For one nanosecond at the climax of the latest Pirates of the Caribbean movie, I thought the notorious Jack Sparrow was headed for Davey Jones's Locker once and for all. But barely had the idea formed – omigod, they aren't going to kill him off, are they? – when Captain Jack cheated death yet again and I realized my naiveté. No matter how far Depp descends into pallid self-parody, this bloated franchise could hardly dispense with its signature character. At the end of Dead Men Tell No Tales, the fifth instalment in a series inspired by a theme-park ride, the lovable scoundrel sails again – no spoiler there if you think about it for more than a nanosecond.
So what exactly is Disney doing with a franchise widely seen by critics to have gone off the monorail in 2011, when the studio followed up a hugely profitable and narratively complete trilogy with a dark and unnecessary fourth instalment? Clues are littered throughout the movie, as numerous as there are subplots about long-lost orphans, lifelong grudges and new-found loves. Do not be fooled by those words that appeared in the trailer – "Final Adventure," it said, to the bemusement of some. No, as long as fans line up at the box office, there will be more swash to buckle and timbers to shiver.
But who will be swashing and shivering? No matter how iconic the character, nobody involved in the project seems to have much faith left in the star power of the scandal-plagued Depp. The actor was still plausibly sexy when matched with Penelope Cruz in the fourth instalment, On Stranger Tides; today, embroiled in an ugly divorce and pursued by rumours of on-set misbehaviour, he is looking less than virile – and is treated accordingly by screenwriter Jeff Nathanson and the pair of Norwegians (Joachim Ronning and Espen Sandberg) directing this outing.
There is one suggestion of a roll in the hay at the start of the film, but otherwise his character is reduced to the status of a dirty old man, egging on the handsome Henry Turner (Brenton Thwaites) in his pursuit of the sharp-tongued young astronomer Carina Smyth (Kaya Scodelario). Captain Jack is down on his luck these days, without his beloved Black Pearl or a crew to sail her, and Depp looks as if he can empathize.
With Depp increasingly reduced to a character part, apparently the main idea is to hand the franchise over to a new generation. Orlando Bloom's Will Turner makes an initial appearance but only to set the plot in motion: he is an underwater ghost now, an impressively undead creature with barnacles eating at his flesh, and his son, Henry, vows to rescue him from this curse. To do so, he needs Poseidon's trident – don't ask; the plot, which mixes Hamlet, Greek mythology and the Flying Dutchman legend, is often incomprehensible – and the one person who knows where the magic pitchfork might be is the mysteriously orphaned and preternaturally wise Carina.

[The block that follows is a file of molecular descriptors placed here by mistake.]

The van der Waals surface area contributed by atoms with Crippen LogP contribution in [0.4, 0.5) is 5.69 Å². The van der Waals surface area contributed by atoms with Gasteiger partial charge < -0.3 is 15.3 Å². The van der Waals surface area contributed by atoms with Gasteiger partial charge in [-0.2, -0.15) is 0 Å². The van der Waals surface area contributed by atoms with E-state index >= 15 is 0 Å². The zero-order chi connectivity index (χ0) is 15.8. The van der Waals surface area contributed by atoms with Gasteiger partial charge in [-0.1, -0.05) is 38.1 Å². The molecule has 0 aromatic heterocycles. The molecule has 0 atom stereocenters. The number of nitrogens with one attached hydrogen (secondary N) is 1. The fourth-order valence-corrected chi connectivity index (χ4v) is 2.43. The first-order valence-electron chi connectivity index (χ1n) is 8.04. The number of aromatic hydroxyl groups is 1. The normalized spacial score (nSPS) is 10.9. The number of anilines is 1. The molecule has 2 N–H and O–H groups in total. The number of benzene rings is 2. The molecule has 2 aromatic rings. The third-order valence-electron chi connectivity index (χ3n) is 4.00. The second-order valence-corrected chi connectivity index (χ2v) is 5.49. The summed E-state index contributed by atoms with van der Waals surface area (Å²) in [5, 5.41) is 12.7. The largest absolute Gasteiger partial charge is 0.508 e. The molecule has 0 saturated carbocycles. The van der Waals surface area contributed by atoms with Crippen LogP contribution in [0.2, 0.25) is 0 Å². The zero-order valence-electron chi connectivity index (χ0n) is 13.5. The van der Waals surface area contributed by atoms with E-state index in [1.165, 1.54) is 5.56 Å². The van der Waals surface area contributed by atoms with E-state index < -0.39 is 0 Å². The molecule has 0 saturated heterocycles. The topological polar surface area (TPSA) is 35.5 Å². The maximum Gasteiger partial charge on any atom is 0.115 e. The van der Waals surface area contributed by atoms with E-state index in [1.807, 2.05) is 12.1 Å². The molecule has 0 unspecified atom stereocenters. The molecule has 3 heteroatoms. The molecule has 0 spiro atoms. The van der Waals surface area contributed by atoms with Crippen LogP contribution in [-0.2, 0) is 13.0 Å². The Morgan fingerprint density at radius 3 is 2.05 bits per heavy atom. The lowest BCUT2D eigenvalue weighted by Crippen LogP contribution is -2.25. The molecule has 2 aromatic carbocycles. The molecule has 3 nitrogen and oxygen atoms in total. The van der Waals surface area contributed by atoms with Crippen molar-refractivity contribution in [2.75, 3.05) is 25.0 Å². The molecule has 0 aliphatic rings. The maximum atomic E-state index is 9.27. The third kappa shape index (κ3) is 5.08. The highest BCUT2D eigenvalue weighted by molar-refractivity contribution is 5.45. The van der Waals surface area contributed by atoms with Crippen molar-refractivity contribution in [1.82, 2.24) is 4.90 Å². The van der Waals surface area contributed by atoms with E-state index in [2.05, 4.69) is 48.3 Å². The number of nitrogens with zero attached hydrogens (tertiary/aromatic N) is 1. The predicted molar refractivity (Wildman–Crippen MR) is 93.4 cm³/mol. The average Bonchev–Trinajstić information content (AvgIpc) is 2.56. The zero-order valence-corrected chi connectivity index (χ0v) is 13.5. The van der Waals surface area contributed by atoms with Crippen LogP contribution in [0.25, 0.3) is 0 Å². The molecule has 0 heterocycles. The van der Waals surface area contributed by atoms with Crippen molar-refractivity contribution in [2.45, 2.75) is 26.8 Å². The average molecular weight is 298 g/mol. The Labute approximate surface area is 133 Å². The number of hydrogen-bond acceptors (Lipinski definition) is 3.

So Henry and Carina pair off, just as Will and Keira Knightley's Elizabeth did before them, but with a lot less sizzle from the story or the performers. Scodelario, a British actress known to fans of The Maze Runner movies, seems eager enough to step into Knightley's bossy boots with as much energy, if less salty charm, than her predecessor. The script, however, isn't helping her since her erudite character – a professional astronomer whom locals have branded a witch –is overstated and underdeveloped.
Thwaites, a young Australian who previously failed to register as the prince in Maleficent (to be fair, he was up against Angelina Jolie in horns), shows few signs of developing any acting ability. His performance is flat and marred by a particularly wooden delivery of the lines.
No, the notion that crowds will queue to see more of this pair seems farfetched. What is impressive about the film, however, are the special effects with a boatload of ghost sailors who are a whole lot scarier than the clunky skeletons that launched the franchise back in 2003. Bloom may look interesting with barnacles growing on his face, but wait until you see a digitized Javier Bardem with his skin falling to pieces as he plays the undead Captain Salazar, the embittered commander of a ghost ship sailed by a similarly disintegrating crew. Bardem creates another ripe yet solid villain here, recalling the depth of psychopathy he brought to that Bond baddie back in Skyfall.
And he's just as good in less campy flashbacks playing his character's living self, an authoritarian Spanish commander on a crusade to rid the seas of pirates. If Geoffrey Rush's repeat performance as the dastardly Captain Barbossa is growing almost as stale as Depp's Captain Jack, Salazar looks like a villain well worth reviving. (The logic of the film's supernatural world is so unreliable, I can't actually remember if that is narratively possible, but creative screenwriters revive dead characters every day of the week, so perhaps they can do it for undead, too.)
Another flashback points to more creative possibilities. In one scene, we are introduced to the young sailor whose remarkable swordsmanship and avian agility earn him the nickname Sparrow and the captaincy of a pirate ship. I guess if you put eyeliner and a head scarf on any swarthy looker, you would have a good ringer for Depp as Sparrow, but the Cuban-American newcomer Anthony De La Torre shows smouldering potential in his brief scenes especially when compared with the other young cast members. A prequel in which he played disruptor to Bardem's enforcer would be worth watching. Perhaps the real map to the Disney pirate treasure lies not in the future of a story, but in its past.